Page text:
Monday, March 26, 2007

Eddie Gillis of TIN KNOCKER Interview

Lager House! Eddie Gillis of Tin Knocker photo: Roxxan

By: Rich Tupica

Not much is known about the lo-fi Detroit band Tin Knocker. Shit, you couldn't even buy their first record because it was deliberately hidden in various parts of the world by their label Cass Records, and they never played any shows.
The future of the band seemed like a mystery to me, so I asked Cass Records owner Ben Blackwell his thoughts, “I really don't know where Tin Knocker is headed as a band,” said Blackwell. “I guess it's all up to Brian and Eddie. It's almost like a fake band, you know? Never really play live, a bunch of recordings in garages and basements across the Metro Detroit area, a terribly limited debut single that was only ever available for purchase from select record stores in Japan and Australia. In the end, all anyone needs to know is that Tin Knocker is bad ass,” said Blackwell.
One thing for sure is that the band has at least one more record on the way. Cass Records is releasing their second 7-inch single and it looks like this time people will actually be able to buy it. “The new Tin Knocker single on Cass will certainly be easier to find,” said Blackwell. “I'm wondering how long it will take to sell-out of them. I think I'm only going to let people order one copy each. Plus, we're going to charge more because of the CD we're including with the record, the hand-lacquered covers and the interesting inserts. Maybe we should put it all together for a limited lathe-cut Tin Knocker LP, that'd be worth it,” said Blackwell.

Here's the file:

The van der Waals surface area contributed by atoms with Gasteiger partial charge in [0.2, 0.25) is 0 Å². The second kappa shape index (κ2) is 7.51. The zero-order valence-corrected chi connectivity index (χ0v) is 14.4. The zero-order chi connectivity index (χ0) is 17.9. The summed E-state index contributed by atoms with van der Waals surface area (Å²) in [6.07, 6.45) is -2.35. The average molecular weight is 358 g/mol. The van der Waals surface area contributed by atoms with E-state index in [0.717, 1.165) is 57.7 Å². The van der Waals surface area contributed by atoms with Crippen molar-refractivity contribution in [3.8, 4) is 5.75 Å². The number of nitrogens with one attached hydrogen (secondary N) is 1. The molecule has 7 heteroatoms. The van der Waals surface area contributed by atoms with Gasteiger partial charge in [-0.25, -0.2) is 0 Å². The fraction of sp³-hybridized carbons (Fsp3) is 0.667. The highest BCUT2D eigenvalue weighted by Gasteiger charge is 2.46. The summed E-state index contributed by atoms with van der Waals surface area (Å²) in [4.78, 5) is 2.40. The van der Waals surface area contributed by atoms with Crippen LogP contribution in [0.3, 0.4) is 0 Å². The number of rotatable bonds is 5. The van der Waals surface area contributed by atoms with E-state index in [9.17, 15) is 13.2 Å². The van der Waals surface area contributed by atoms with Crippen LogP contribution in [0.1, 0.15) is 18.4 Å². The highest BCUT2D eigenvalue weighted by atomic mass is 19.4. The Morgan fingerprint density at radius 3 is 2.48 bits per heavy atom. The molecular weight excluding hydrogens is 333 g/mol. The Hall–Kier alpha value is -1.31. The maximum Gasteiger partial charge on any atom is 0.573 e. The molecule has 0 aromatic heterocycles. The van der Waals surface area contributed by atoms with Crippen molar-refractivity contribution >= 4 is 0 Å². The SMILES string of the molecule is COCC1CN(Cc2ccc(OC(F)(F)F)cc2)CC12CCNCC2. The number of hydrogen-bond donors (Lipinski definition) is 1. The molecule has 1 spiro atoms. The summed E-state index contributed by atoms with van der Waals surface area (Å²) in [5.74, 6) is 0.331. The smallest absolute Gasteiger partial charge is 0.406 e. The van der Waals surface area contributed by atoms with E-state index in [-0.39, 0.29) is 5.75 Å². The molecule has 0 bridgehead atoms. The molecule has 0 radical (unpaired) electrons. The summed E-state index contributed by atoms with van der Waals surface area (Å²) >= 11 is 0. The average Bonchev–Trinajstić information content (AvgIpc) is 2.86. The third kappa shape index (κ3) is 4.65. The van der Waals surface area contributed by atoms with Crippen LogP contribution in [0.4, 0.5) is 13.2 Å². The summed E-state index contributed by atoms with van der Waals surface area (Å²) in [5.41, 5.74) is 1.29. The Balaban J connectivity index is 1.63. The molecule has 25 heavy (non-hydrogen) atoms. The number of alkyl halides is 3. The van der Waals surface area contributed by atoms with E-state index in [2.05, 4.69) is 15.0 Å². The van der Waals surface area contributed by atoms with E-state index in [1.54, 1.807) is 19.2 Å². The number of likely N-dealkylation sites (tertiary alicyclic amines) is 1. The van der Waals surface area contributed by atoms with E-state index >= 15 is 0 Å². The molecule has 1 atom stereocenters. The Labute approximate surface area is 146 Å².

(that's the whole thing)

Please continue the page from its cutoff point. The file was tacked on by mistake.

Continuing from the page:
Originally the band was a duo, Gillis on vocals and guitar, Muldoon on the backbeat. However, recently Hunter Muldoon (bass) and Brandon Habermas (guitar) were added to the line-up, which has filled-out their primal sound just a touch. Could this be a new beginning for Detroit’s rawest band? I asked Mr. Gillis to fill me in on the history of their creation.

Hey Eddie, how long have you been married with children for?
"I have been married for 17-years and have a daughter who is 14 and a son who's 11 years-old. Life is good."

I heard you and Brian Muldoon grew up next door to each other as children, how old were you when you met? What area or neighborhood of Detroit was this in?